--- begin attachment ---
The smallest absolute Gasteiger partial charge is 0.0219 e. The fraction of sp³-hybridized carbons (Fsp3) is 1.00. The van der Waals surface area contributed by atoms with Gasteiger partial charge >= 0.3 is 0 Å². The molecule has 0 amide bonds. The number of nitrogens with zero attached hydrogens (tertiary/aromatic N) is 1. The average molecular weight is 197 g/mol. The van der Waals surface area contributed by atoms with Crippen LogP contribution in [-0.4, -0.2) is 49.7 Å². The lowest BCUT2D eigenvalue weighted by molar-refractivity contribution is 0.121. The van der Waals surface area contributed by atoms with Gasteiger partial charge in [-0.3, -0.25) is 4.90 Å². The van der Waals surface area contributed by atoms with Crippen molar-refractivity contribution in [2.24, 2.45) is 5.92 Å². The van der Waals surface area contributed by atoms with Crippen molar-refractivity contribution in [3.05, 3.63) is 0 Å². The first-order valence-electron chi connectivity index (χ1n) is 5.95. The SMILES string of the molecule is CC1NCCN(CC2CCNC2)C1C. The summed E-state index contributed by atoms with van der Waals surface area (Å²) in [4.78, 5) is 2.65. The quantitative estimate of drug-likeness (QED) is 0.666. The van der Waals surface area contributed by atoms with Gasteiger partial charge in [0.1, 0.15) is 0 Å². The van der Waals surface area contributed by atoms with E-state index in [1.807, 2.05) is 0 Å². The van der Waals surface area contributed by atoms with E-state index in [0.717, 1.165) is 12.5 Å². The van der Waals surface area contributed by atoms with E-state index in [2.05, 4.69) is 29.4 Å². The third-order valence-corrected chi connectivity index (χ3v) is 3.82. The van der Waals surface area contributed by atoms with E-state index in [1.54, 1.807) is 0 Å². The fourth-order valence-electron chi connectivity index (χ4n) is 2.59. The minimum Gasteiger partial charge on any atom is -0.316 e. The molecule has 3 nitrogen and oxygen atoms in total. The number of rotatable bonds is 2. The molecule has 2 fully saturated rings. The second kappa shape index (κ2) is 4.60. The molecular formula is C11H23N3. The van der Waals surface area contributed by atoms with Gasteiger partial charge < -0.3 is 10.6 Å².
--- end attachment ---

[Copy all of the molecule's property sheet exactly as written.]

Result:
The smallest absolute Gasteiger partial charge is 0.0219 e. The fraction of sp³-hybridized carbons (Fsp3) is 1.00. The van der Waals surface area contributed by atoms with Gasteiger partial charge >= 0.3 is 0 Å². The molecule has 0 amide bonds. The number of nitrogens with zero attached hydrogens (tertiary/aromatic N) is 1. The average molecular weight is 197 g/mol. The van der Waals surface area contributed by atoms with Crippen LogP contribution in [-0.4, -0.2) is 49.7 Å². The lowest BCUT2D eigenvalue weighted by molar-refractivity contribution is 0.121. The van der Waals surface area contributed by atoms with Gasteiger partial charge in [-0.3, -0.25) is 4.90 Å². The van der Waals surface area contributed by atoms with Crippen molar-refractivity contribution in [2.24, 2.45) is 5.92 Å². The van der Waals surface area contributed by atoms with Crippen molar-refractivity contribution in [3.05, 3.63) is 0 Å². The first-order valence-electron chi connectivity index (χ1n) is 5.95. The SMILES string of the molecule is CC1NCCN(CC2CCNC2)C1C. The summed E-state index contributed by atoms with van der Waals surface area (Å²) in [4.78, 5) is 2.65. The quantitative estimate of drug-likeness (QED) is 0.666. The van der Waals surface area contributed by atoms with Gasteiger partial charge in [0.1, 0.15) is 0 Å². The van der Waals surface area contributed by atoms with E-state index in [1.807, 2.05) is 0 Å². The van der Waals surface area contributed by atoms with E-state index in [0.717, 1.165) is 12.5 Å². The van der Waals surface area contributed by atoms with E-state index in [2.05, 4.69) is 29.4 Å². The third-order valence-corrected chi connectivity index (χ3v) is 3.82. The van der Waals surface area contributed by atoms with E-state index in [1.54, 1.807) is 0 Å². The fourth-order valence-electron chi connectivity index (χ4n) is 2.59. The minimum Gasteiger partial charge on any atom is -0.316 e. The molecule has 3 nitrogen and oxygen atoms in total. The number of rotatable bonds is 2. The molecule has 2 fully saturated rings. The second kappa shape index (κ2) is 4.60. The molecular formula is C11H23N3. The van der Waals surface area contributed by atoms with Gasteiger partial charge < -0.3 is 10.6 Å².